AEI's Makin: As Greece Leaves, What Happens to the World's Economy?

In the latest economic outlook, American Enterprise Institute (AEI) economist John Makin examines the euro endgame.

Makin explains that austerity policies and bank deleveraging in exchange for loans has resulted in a predictable recession with plummeting employment, incomes, and prices.

With Greece’s imminent departure from the eurozone, what will happen to Germany and the rest of Europe?

Makin explains that:

  • German deflationary policies are inflicting economic pain throughout Europe—most notably in Southern Europe—and the resulting leftist political backlash has put the euro in danger.
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  • Greece’s probable exit from the eurozone will have a contagious effect on the rest of Europe, as well as the world economy.
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  • If Germany refuses to lead Europe toward fiscal union and to accept higher inflation, the results could be a fragmented eurozone, a collapsed European financial system, and a deflationary shock in Germany.
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John Makin is a former consultant to the US Treasury Department, the Congressional Budget Office, and the International Monetary Fund. He is available for interviews and can be reached at jmakin@aei.org or through his research assistant daniel.hanson@aei.org.

CHARTS: The economic suffering in Southern Europe and Ireland is clearly demonstrated in the extraordinary rise in overall unemployment  and youth unemployment rates in Europe since 2008 as seen in the charts below.

The economic suffering in Southern Europe and Ireland is clearly demonstrated in the extraordinary rise in overall unemployment  and youth unemployment rates in Europe since 2008 as seen in the charts below.

View the larger overall unemployment or youth unemployment chart.

For help reaching any AEI scholar and for all other media requests, please contact Jesse Blumenthal at jesse.blumenthal@aei.org (202.862.4870).

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About the Author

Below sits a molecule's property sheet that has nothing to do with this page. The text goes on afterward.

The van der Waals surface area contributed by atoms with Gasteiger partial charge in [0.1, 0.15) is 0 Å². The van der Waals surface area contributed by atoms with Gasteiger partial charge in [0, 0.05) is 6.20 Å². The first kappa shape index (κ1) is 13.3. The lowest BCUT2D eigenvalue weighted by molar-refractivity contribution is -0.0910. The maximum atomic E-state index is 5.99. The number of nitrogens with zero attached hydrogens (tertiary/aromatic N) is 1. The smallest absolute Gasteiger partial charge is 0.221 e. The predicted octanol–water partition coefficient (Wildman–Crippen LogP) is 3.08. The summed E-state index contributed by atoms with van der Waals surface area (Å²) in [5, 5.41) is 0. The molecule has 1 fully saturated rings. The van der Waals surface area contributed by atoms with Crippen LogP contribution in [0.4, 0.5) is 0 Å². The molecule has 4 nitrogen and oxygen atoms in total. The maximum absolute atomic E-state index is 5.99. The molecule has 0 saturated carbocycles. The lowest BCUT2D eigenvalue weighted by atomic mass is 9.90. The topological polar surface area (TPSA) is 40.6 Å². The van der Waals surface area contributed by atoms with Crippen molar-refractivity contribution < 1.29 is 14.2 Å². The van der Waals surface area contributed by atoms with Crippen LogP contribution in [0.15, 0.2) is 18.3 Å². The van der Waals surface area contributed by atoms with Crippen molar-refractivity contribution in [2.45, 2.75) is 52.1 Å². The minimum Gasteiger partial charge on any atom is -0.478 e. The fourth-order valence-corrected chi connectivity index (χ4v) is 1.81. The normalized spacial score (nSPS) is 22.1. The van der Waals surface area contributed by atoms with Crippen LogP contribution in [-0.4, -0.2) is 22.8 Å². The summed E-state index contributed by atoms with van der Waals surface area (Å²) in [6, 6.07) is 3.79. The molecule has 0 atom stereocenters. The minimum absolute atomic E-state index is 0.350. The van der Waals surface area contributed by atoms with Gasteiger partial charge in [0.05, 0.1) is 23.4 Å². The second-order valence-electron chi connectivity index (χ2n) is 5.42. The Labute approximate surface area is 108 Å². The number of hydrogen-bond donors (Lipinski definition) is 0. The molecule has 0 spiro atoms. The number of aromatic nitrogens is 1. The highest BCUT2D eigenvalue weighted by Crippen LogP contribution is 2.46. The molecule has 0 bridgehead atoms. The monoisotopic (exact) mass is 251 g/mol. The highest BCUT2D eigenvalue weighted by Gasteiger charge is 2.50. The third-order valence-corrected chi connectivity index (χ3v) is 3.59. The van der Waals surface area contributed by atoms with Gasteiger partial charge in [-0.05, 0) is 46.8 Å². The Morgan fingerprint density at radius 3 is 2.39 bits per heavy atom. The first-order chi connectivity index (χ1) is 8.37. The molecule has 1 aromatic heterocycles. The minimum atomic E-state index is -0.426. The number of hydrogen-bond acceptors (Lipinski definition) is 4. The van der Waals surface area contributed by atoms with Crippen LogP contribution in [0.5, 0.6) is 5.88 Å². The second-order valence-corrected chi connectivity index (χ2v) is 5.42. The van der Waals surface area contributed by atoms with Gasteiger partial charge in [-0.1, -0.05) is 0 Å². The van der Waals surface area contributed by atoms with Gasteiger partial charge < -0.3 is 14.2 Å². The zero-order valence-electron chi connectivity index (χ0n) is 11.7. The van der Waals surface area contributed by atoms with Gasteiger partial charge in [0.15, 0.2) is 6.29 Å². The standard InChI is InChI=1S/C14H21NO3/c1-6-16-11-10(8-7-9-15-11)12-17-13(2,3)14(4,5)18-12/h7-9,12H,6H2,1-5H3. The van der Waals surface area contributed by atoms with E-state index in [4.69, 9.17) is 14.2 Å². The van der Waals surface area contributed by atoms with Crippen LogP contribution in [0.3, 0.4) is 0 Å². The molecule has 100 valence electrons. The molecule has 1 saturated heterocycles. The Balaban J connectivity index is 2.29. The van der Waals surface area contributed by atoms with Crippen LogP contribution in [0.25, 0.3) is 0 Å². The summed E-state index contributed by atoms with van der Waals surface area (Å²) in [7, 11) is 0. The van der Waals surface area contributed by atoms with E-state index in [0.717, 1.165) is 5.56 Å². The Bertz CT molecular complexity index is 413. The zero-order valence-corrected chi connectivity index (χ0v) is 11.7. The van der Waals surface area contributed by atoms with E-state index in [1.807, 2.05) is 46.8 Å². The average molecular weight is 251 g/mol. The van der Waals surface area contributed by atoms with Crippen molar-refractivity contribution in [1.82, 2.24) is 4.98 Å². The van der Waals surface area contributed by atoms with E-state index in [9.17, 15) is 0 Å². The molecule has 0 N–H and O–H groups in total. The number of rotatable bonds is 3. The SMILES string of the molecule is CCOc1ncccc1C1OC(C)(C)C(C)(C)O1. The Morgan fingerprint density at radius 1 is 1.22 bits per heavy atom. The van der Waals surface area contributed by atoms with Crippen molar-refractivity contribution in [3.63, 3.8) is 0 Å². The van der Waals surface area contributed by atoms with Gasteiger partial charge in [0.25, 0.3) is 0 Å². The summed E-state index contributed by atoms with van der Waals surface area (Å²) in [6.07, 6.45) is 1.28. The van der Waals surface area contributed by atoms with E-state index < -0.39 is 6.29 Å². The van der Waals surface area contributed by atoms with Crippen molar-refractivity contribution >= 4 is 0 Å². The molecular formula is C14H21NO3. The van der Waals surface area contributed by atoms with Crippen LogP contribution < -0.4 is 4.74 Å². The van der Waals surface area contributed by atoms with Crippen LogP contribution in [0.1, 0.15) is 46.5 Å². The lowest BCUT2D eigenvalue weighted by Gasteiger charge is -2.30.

John H.
Makin
  • John H. Makin is a resident scholar at the American Enterprise Institute (AEI) where he studies the US economy, monetary policy, financial markets, corporate taxation and banking. He also studies and writes frequently about Japanese, Chinese and European economic issues.

    Makin has served as a consultant to the US Treasury Department, the Congressional Budget Office, and the International Monetary Fund. He spent twenty years on Wall Street as the chief economist, and later as a principal of Caxton Associates a trading and investment firm. Earlier, Makin taught economics at various universities including the University of Virginia. He has also been a scholar at the Bank of Japan, the Federal Reserve Bank of San Francisco, the Federal Bank of Chicago, and the National Bureau of Economic Research. A prolific writer, Makin is the author of numerous books and articles on financial, monetary, and fiscal policy. Makin also writes AEI's monthly Economic Outlook which pairs insightful research with current economic topics.

    Makin received his doctorate and master’s degree in economics from University of Chicago, and bachelor’s degree in economics from Trinity College.


    Follow John Makin on Twitter.

  • Phone: 202-862-5828
    Email: jmakin@aei.org
  • Assistant Info

    Name: Brittany Pineros
    Phone: 202-862-5926
    Email: brittany.pineros@aei.org

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